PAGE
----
by J.D. Roth
You own a box factory situated in the middle of the country.
Your delivery driver is returning from a trip. As every driver has done several times a day for twenty-one years, he idles up to the edge of the parking lot, angles across the entire road, and begins to back in.
Meanwhile, a woman in a Ford Focus comes flying around the corner (which is 500 feet down the road) and accelerates toward the the truck. The woman shows no signs of stopping. At the very last possible moment, she slams on her brakes. The tires smoke and squeal as the Ford Focus comes to rest three or four feet from the rear of the truck. After the truck has backed into the drive, the woman in the Ford Focus speeds away.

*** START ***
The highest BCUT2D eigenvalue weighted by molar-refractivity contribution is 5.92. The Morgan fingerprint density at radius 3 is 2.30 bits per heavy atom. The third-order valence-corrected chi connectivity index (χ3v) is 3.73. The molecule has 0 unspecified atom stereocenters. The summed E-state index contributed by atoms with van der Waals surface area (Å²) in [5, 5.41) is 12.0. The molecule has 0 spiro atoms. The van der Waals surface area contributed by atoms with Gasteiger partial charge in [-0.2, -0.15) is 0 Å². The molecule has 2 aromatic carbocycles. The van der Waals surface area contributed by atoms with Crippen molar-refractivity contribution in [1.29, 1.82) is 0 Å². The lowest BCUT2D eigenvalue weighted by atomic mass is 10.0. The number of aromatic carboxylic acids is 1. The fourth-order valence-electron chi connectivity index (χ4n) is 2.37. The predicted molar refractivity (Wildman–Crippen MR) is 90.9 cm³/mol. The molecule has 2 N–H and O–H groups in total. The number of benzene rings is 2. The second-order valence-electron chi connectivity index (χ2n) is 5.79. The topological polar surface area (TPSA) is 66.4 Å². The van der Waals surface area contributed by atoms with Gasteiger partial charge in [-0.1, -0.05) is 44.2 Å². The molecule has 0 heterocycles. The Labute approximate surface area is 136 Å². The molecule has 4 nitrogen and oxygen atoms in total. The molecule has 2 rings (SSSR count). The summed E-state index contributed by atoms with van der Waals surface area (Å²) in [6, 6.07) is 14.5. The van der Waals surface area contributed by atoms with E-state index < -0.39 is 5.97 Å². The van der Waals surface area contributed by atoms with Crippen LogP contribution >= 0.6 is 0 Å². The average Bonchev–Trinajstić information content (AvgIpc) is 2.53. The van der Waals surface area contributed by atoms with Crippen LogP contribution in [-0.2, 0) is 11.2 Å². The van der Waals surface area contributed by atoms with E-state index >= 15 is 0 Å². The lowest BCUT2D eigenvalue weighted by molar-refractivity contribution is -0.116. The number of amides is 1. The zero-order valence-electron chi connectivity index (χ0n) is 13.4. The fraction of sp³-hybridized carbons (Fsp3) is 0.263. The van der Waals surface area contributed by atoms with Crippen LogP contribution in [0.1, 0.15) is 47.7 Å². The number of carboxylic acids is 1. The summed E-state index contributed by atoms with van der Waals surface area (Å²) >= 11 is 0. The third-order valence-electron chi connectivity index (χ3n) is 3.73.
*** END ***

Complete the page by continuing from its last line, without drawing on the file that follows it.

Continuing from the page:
You happen to witness the whole incident because you were watching for the truck’s return. You go out to measure the skidmarks. They’re 45 feet, five inches long. (That’s 13.84 meters to those so inclined.)
Question one. How fast was the Ford Focus traveling at the time the driver slammed on her brakes? (I own a Ford Focus, too. My owners manual indicates the car’s mass is 3640lbs, or 1651kg.)
Question two. If an accident had occurred, who would be at fault? (This is in Oregon.) The truck driver followed all legally prescribed procedures except honking his horn — not that the woman could have heard it.
Question three. Why do people insist on driving so darn fast?
Updated: 27 December 2006